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Horace.

TO PYRRHA.

(Carm. I., 5.) What slim youth, whose love-locks flow
Wet with unguents, courteth thee,
Pyrrha, where the roses blow,
And the rocks cool shadows throw
On the grotto floor below?

Tell me, tell me, who is he
For whom now thou bind'st thine hair—
Hair of gold, so witchingly
With that artful, careless care?




  ― 194 ―
Ah, how oft he shall bewail
Broken vow and gods estranged!—
Unaccustomed to the gale
Blackening the erst sunny sea,—
Marvel that the sea is changed!—

He who now so trustingly
Finds in thee a golden joy,—
Ever lovely, ever free,—
From love of all save him for ever—
Poor silly boy!
Hopes that thou—that thou—wilt be;
And thinketh never
How soon arise
Fiercest storms in fairest skies!

Wretched they, to whom thou seemest
Bright for aye, as now thou gleamest!—
Thou no more hast power o'er me—
Votive slab on sacred wall

Tells how I most gratefully,
To the God who rules the sea,
Hung my dripping garments there;
For he listened to my call,
Ere I sank, he heard my prayer—
I no longer think thee fair!

TO CHLOE.

(Carm. I., 23.) Like a fawn with silly terrors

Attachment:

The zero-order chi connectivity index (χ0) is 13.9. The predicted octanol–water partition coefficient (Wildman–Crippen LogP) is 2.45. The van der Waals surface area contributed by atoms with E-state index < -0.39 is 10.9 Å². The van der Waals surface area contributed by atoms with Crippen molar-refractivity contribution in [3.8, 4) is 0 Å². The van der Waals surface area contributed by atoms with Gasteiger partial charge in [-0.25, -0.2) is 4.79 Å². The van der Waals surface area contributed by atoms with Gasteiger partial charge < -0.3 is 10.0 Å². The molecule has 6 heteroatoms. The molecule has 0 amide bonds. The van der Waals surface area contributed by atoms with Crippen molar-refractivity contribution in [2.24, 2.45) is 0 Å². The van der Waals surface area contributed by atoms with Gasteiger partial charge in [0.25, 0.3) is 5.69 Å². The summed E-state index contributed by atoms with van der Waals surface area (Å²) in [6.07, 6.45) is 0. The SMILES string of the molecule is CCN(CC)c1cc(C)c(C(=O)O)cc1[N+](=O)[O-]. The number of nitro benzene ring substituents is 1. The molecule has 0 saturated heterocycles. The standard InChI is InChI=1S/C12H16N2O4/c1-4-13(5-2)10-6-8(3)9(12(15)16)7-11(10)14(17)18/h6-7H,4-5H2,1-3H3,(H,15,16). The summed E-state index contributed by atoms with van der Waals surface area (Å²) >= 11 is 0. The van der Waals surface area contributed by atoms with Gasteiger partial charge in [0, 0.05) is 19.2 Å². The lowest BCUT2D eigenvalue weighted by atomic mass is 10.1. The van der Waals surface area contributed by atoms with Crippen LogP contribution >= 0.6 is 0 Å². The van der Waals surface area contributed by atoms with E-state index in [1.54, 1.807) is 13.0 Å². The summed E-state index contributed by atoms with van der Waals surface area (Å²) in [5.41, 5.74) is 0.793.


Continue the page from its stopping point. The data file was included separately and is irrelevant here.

Of the wood and of the wind,
Seeking o'er the lonely mountains
For its dam, the startled hind;—

When the breeze-tossed vine-leaves shudder,
When the bramble-bushes shake,
Rustled by the swift, green lizards,
Heart and knees are both a-quake;

Thus thou shunn'st me.—Tigers, Chloe,
Afric lions, aim at life;
I would take you from your mother—
Why?—'Tis time you were a wife?




  ― 195 ―

HORACE AND LYDIA.

(Carm. III., 9.) H. As long as you loved me, and no arms but mine
Around your white neck might in ecstasy twine,
My heart felt as wealthy as wealthy could be—
E'en the King of the East seemed a pauper to me!


L. As long as you loved with unflickering flame,
And no Chloe 'twixt you and your Lydia came,
My fame mounted far, far above every other—
I wouldn't have changed e'en with Remus's mother!


H. Pretty Chloe of Crete, my bosom now sways—
Oh, how softly she sings, and how sweetly she plays!
If her bright, sunny life could be saved by my death,
For her I would willingly breathe my last breath!


L. Son of Thurian Ornithus, Calaïs dear,
For thee—burning, also—my love burneth clear;
If the Fates would but spare the sweet, beautiful boy,
Two deaths for my darling I'd reckon a joy?


H. But suppose that Love's Queen, by her son's cunning stroke,
Should bend our stiff necks once again to her yoke,—
What if golden-haired Chloe I eyed with disdain,
And my door were to open to Lydia again?


L. Then, though he is more beautiful e'en than a star,
And you than a floating cork fickler by far,
Than Adria more fierce, when it mounts to the sky—
With you I would live, and with you I would die!


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